Chief’s Gala Raises $1 Million for Victims & Survivors
The Chief’s Gala raised over $1 million for Victim Services Toronto (VST).
The 15th annual event held at the Beanfield Centre November 17, drew over 1,000 people to support the non-profit agency that provides crisis response, trauma and support services to victims of crime and sudden tragic circumstances 24 hours a day.
“Whether it is by being that very first point of interaction and support after a traumatic event or by providing practical assistance such as arranging food, shelter, clothing, funerals or travel visas, Victim Services works to help individuals and families cope with the emotional and psychological effects of crime,” said Chief James Ramer. “They offer support and care during the most challenging moments in people’s lives.
Full-time and volunteer crisis counsellors provide crisis intervention and referrals, assist on the telephone or attend the scene of a crime or sudden tragedy, and help to raise awareness about healthy relationships with young people.
“As police officers, we know firsthand that the pain and trauma associated with an incident does not simply disappear once a suspect is apprehended or when the crime scene tape is rolled out. For many, indeed, it is only just the beginning. And, in this respect, this organization serves as a vital link in a chain of care.”
Ramer said every emergency service member at the Gala and every link in the chain grasps the importance of VST’s work.
“This is because we have seen it in action,” he added. “Because we have witnessed you weather the challenging operational shifts associated with the pandemic to continue providing exceptional care. Because we have watched you strengthen your capacity to support all Torontonians with the ability to deliver help in 51 languages. Because, time and again, we have seen you go that extra mile, above and beyond the call of duty, to serve. As members of this chain, we share a special kinship, a mutual respect born from mutual experience. Tonight is the perfect representation of our partnership.”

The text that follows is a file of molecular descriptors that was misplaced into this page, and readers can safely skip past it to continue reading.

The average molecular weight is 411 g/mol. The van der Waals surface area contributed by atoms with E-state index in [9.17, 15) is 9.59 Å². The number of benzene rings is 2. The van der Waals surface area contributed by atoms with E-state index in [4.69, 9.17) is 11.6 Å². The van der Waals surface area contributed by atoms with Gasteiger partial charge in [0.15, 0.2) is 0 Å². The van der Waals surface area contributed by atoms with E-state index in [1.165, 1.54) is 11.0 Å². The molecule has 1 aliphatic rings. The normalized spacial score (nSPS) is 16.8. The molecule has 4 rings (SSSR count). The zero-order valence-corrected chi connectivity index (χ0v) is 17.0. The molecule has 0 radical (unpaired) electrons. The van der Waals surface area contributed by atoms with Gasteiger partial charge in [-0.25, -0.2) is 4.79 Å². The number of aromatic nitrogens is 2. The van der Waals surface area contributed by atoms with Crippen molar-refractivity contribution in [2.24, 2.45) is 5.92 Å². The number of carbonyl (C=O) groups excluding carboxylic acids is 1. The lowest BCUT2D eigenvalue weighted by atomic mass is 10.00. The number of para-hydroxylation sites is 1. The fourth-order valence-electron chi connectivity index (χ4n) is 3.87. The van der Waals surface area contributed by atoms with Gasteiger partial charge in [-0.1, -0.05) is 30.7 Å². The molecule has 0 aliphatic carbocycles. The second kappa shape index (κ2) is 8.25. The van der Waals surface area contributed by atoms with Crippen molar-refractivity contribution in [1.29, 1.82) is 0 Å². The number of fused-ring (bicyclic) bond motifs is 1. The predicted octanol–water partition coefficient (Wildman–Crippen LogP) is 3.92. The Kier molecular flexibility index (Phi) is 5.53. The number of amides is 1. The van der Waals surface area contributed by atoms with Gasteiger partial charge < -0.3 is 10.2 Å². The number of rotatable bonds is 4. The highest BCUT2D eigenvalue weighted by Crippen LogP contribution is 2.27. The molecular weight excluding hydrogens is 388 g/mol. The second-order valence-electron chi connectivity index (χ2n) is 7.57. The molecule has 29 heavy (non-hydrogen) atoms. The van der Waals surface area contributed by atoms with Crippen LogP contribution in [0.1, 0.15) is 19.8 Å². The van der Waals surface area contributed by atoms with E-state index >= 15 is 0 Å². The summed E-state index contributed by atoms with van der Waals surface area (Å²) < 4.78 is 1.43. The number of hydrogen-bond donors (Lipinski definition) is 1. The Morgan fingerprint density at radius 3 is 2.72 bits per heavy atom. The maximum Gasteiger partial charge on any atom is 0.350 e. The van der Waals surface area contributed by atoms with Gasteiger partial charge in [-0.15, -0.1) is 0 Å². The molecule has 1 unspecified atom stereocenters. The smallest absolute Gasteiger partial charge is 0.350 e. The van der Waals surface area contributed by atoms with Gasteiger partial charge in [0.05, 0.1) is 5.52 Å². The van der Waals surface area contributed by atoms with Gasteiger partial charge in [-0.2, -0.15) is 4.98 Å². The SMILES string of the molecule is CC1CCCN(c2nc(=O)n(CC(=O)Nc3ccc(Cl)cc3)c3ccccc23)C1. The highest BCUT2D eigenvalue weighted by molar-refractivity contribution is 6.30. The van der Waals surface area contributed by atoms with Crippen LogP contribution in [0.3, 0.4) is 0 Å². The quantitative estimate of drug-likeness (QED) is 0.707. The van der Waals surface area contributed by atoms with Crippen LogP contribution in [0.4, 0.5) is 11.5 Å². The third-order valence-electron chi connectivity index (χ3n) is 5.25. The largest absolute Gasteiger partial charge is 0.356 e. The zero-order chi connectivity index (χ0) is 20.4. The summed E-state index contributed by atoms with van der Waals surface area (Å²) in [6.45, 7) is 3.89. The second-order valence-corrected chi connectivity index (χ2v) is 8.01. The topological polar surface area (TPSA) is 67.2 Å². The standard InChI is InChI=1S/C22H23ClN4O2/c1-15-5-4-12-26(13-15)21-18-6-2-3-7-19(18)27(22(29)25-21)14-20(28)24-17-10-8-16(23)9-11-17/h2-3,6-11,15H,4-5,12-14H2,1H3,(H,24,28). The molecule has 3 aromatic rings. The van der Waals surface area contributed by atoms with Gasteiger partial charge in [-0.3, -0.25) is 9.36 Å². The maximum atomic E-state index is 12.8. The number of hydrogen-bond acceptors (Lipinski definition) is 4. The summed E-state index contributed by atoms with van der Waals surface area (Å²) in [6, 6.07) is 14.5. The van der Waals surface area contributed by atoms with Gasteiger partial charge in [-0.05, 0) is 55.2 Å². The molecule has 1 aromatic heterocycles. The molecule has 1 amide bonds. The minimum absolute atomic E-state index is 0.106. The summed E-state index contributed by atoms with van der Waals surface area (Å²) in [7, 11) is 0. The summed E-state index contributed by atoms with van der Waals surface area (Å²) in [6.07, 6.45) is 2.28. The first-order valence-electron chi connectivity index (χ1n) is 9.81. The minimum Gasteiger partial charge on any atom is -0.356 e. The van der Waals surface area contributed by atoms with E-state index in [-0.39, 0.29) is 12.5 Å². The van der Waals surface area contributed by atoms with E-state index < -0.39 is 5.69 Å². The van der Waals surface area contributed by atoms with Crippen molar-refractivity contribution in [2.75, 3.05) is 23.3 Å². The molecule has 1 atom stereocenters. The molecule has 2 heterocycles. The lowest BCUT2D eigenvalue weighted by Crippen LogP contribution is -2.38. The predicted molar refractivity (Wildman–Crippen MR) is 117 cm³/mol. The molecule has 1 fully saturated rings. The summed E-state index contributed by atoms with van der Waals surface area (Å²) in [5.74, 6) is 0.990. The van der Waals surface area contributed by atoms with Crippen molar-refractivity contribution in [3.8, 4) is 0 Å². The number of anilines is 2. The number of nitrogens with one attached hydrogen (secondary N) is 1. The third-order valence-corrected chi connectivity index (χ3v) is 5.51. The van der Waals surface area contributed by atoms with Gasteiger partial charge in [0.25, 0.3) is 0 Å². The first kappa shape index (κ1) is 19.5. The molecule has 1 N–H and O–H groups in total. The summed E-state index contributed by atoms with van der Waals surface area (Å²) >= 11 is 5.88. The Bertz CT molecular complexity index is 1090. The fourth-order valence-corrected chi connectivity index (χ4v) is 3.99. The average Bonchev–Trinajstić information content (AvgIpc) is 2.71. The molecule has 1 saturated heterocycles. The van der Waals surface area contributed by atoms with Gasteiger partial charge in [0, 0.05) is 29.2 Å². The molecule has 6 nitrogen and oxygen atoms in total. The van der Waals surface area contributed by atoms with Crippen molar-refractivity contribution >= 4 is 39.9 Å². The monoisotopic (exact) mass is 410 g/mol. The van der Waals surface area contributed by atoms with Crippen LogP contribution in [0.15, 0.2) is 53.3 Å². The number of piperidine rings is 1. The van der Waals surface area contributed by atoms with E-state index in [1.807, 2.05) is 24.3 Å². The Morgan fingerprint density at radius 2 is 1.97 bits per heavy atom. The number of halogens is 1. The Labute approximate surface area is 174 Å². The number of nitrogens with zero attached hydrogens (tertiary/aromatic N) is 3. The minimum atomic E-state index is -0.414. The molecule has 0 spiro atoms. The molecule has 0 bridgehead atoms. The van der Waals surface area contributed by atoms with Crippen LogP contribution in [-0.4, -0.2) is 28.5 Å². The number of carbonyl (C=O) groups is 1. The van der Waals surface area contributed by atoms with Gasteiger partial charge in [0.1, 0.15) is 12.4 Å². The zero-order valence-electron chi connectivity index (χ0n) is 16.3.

Since 2008, over $4.2 million has been raised at the Chief's Gala. The evening was attended by Premier Doug Ford and Mayor John Tory as well as former Toronto Chiefs Mark Saunders, Bill Blair, Julian Fantino and Chief Designate Myron Demkiw. Toronto Fire Services Chief Matthew Pegg acted as the Master of Ceremonies.
VST Executive Director Carly Kalish says her team strives to go to any length to help victims.
“Their efforts are stunning. But we are also constantly inspired and enlightened by the victims who exhibit remarkable strength courage and resilience,” said Kalish, of the 20,000 people they help each year who found themselves in tragic situations.
People who lost a child to gun violence, large families who lost all their possessions in a housefire, domestic violence survivors, seniors scammed of their savings and survivors of suicide.
“All of these scenarios happen and will happen again,” Kalish said. “Supporting victims of crime and sudden tragedy is a community collaboration – whether it’s through volunteering, donating, advocating, or by being someone who shows up. Like you have this evening.”
She pointed to a collaboration with Sex Crimes Human Trafficking Enforcement Team this summer. The investigating officer gave a heads-up to VST staff that they were planning to execute a search warrant at two houses where they believed there were survivors of human trafficking.
The VST staff created a plan, booking rooms in hotels, stocking up on food, arranging for immigration lawyers, securing temporary visas and collaborating with partner agencies to put in place long-term housing support and advocacy. They also mobilized their Spanish-speaking staff and volunteers to help as many survivors were expected to speak the language."
“The survivors told us stories about their exploitation. How their paycheques and passports were confiscated. How they were forced to pay rent in a basement apartment with 20 other survivors, forced to pay for each piece of toilet paper. Medication was withheld. The trafficker threatened to kill their families back home,” Kalish said, noting that survivors also bravely helped police find more victims.
Overall, they supported more than 30 adults and two children.
“They were housed, fed and finally safe. They hugged us and thanked us. Their fear transformed into relief.”
She said supporting Victim Services Toronto allows people to find a way past a tragedy.
“This is an organization filled with people who will walk alongside victims through their pain. Ensure they are not alone in their darkest days. And, afterward, help them discover their true strength and ability to rise up again.”
Go to VictimServicesToronto.com to learn more.